1233 GMT November 17, 2019
For perhaps the first time, the public puts environmental considerations around plastic waste above the price of goods when shopping, theguardian.com reported.
The research, carried out by ThoughtWorks, found that 62 percent of the 2,000 people surveyed were concerned with the need to reduce plastic packaging and use materials which were recyclable, while 57 percent said price would be a main driver for their purchases in the next 10 years.
Food waste and where food comes from were also strong reasons to drive purchases; with 48 percent and 36 percent of those surveyed saying these issues affected their decision-making on what to buy and where to buy it from, according to the research.
Kevin Flynn, director of retail strategy at ThoughtWorks, said the research showed the seeds of a consumer change which retailers and supermarkets would have to adapt to.
He said if retailers did not listen to their consumers on issues such as reducing plastic packaging waste, the shoppers would simply go elsewhere.
“What is emphatic, and a little surprising, from our research is how well people can see what’s coming next,” he said.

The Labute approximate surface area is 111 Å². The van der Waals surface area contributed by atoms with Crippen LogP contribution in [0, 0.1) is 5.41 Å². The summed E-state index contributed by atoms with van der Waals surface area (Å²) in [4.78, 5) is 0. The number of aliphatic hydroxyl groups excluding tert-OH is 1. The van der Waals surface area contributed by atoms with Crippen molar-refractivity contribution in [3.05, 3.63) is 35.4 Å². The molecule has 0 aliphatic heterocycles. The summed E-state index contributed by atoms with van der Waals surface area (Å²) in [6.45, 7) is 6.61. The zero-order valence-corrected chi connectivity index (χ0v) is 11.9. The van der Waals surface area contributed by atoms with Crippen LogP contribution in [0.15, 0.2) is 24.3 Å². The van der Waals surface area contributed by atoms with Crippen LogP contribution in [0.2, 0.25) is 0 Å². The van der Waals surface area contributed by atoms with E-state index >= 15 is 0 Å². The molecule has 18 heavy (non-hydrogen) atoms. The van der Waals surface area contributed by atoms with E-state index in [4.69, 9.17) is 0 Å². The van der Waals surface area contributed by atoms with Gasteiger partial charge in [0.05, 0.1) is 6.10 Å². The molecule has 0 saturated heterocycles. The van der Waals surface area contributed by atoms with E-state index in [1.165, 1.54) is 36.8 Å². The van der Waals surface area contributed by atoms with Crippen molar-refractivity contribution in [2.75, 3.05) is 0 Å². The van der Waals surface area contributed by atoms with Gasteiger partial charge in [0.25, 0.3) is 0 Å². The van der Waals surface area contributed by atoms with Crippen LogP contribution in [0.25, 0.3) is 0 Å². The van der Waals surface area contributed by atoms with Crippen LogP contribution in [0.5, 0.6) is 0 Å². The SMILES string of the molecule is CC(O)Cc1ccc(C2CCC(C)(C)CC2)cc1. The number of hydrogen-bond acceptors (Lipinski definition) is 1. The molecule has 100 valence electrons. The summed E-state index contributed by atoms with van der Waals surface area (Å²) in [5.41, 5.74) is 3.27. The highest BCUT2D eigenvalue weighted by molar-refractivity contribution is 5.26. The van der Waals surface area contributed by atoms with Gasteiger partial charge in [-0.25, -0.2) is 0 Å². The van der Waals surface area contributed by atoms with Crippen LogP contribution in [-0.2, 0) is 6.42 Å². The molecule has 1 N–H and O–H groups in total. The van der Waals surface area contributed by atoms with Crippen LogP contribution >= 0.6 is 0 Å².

“The days of pushing a trolley around a big warehouse, buying over-packaged goods and chasing value offers are numbered.
“Consumers have more and more choice about how to shop and there will be new entrants coming into the market in the next 10 years. The whole retail industry is acutely aware that it needs to be nimble and move quickly to respond to this changing environment.”
Price has traditionally been the most important factor for shoppers. But the new research comes after growing public consciousness about the scale of plastic pollution in the oceans.
If nothing is done to reduce the use of plastic, the amount of waste in the oceans will triple in the next decade.
According to the research, consumers are on the verge of asking a lot more questions on where their food comes from and how it is produced: 36 percent of survey respondents said they will place much more importance on where the food they buy is grown, fished or reared. An additional 32 percent said they would seek assurance that food has been ethically sourced from a sustainable supply chain. 18 percent of 18-24 year olds said in the future people will not be eating meat.